Research Report How Would State-Based Individual Mandates Affect Health Insurance Coverage and Premium Costs?
Linda J. Blumberg, Matthew Buettgens, John Holahan
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The Tax Cuts and Jobs Act of 2017 eliminated the financial penalty of the Affordable Care Act’s individual mandate. States could reinstate a similar penalty to encourage health insurance enrollment, ensuring broad sharing of health care costs across healthy and sick populations to stabilize the marketplaces. This analysis provides state-by-state estimates of the impact on insurance coverage, premiums, and mandate penalty revenues if the states were to adopt individual mandates. The work is based on the Urban Institute’s Health Insurance Policy Simulation Model, assuming each state adopts an individual mandate similar to the ACA’s.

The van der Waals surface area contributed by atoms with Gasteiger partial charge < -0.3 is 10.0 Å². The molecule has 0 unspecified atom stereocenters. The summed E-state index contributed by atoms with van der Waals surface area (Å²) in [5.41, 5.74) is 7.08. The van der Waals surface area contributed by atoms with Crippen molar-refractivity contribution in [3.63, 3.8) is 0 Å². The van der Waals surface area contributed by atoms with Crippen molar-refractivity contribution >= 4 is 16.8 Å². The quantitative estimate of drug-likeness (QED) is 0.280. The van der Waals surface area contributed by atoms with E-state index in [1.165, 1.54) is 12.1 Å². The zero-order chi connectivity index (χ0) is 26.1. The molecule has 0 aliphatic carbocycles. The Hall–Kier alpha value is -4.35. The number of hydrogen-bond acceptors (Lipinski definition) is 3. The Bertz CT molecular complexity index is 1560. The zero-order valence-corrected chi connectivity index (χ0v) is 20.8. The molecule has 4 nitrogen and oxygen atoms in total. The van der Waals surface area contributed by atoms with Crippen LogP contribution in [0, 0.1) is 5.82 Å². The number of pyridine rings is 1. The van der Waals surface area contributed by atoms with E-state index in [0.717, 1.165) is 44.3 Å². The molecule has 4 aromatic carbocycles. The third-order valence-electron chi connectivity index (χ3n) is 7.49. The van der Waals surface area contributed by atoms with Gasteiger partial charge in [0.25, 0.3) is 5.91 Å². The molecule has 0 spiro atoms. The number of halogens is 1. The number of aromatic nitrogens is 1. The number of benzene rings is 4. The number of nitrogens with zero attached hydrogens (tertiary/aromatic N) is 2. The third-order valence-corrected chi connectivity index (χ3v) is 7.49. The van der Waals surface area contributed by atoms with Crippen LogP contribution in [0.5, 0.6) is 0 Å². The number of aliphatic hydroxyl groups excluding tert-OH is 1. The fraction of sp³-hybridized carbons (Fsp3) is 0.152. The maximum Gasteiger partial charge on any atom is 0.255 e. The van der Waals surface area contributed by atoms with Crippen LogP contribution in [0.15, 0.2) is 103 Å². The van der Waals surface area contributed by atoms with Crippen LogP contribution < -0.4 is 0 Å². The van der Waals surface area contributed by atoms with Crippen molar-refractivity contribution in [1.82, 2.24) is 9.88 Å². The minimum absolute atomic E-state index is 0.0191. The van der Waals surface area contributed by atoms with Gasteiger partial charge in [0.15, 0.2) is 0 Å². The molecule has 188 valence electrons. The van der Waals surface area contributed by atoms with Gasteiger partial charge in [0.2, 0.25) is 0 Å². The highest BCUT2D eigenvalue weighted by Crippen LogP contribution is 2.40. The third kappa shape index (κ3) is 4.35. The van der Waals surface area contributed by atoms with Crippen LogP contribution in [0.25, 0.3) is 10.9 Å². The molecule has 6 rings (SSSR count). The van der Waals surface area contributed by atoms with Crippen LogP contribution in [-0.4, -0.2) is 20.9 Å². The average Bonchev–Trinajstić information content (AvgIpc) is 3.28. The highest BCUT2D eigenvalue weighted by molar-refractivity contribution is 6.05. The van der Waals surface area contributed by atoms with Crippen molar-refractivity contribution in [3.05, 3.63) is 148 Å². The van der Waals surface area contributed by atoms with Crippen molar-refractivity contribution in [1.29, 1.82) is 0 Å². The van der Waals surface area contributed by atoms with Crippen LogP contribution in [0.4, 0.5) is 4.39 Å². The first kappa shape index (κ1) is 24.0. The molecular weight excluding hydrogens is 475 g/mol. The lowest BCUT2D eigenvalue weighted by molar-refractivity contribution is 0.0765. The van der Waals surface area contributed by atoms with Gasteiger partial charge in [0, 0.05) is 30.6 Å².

If all states implemented individual mandates, the number of uninsured would be lower by 3.9 million people in 2019 and 7.5 million people in 2022. On average, marketplace premiums would be 11.8 percent lower in 2019. State mandate penalty revenues would amount to $7.4 billion and demand for uncompensated care would be $11.4 billion lower. The impact on coverage and on premiums varies in significant ways across the states. For example, in 2019, the number of people uninsured would be 19 percent lower in Colorado and 10 percent lower in California if they implemented their own mandates. With mandates in place, average premiums would be 4 percent lower in Alaska and 15 percent lower in Washington.

Research Areas Health and health care
Tags Health insurance Federal health care reform Medicaid and the Children’s Health Insurance Program  State health care reform Private insurance
Policy Centers Health Policy Center